Endothelial pathomechanisms in acute lung injury

Nikolaos A Maniatis, Anastasia Kotanidou, John D Catravas, Stylianos E Orfanos
Vascular Pharmacology 2008, 49 (4-6): 119-33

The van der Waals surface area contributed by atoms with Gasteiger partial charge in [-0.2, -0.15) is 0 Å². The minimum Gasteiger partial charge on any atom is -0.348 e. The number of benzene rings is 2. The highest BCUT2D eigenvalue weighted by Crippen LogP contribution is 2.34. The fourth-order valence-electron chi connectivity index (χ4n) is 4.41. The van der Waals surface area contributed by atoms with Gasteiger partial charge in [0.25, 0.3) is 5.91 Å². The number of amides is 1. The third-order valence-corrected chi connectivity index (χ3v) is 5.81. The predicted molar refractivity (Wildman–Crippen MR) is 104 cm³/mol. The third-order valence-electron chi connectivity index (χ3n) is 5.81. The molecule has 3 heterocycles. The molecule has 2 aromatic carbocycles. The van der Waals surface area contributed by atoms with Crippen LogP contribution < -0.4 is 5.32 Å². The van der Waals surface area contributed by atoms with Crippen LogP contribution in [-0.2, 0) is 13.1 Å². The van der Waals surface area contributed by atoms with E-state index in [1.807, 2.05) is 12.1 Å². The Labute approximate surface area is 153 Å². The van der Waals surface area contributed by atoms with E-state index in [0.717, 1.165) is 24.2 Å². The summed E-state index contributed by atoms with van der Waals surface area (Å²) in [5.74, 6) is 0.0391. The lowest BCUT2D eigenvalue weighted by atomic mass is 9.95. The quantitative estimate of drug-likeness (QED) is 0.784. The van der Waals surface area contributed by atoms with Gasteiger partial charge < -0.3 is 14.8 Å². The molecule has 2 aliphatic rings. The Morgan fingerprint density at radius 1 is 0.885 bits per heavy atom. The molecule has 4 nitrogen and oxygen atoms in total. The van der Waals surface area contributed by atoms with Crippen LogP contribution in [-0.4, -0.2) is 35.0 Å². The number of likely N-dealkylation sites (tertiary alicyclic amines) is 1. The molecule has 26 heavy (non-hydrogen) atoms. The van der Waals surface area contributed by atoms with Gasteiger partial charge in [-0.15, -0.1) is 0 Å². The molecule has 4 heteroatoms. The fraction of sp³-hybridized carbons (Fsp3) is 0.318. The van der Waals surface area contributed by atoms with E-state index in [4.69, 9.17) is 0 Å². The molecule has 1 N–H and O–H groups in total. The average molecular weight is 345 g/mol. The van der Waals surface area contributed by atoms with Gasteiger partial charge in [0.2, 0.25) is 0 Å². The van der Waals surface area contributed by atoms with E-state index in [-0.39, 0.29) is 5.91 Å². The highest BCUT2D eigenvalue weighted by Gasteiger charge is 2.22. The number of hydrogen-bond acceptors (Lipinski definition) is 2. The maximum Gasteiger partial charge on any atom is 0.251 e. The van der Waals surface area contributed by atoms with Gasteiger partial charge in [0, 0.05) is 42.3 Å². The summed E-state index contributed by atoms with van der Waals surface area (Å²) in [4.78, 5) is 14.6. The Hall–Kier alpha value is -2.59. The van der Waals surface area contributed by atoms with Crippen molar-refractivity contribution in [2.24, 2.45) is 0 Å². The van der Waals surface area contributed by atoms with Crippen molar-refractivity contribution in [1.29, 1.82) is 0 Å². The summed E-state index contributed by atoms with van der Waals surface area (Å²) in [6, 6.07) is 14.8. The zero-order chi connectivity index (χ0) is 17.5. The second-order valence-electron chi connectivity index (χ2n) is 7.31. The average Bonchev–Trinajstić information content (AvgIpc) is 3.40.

Acute lung injury (ALI) and its most severe extreme the acute respiratory distress syndrome (ARDS) refer to increased-permeability pulmonary edema caused by a variety of pulmonary or systemic insults. ALI and in particular ARDS, are usually accompanied by refractory hypoxemia and the need for mechanical ventilation. In most cases, an exaggerated inflammatory and pro-thrombotic reaction to an initial stimulus, such as systemic infection, elicits disruption of the alveolo-capillary membrane and vascular fluid leak. The pulmonary endothelium is a major metabolic organ promoting adequate pulmonary and systemic vascular homeostasis, and a main target of circulating cells and humoral mediators under injury; pulmonary endothelium is therefore critically involved in the pathogenesis of ALI. In this review we will discuss mechanisms of pulmonary endothelial dysfunction and edema generation in the lung with special emphasis on the interplay between the endothelium, the immune and hemostatic systems, and highlight how these principles apply in the context of defined disorders and specific insults implicated in ALI pathogenesis.

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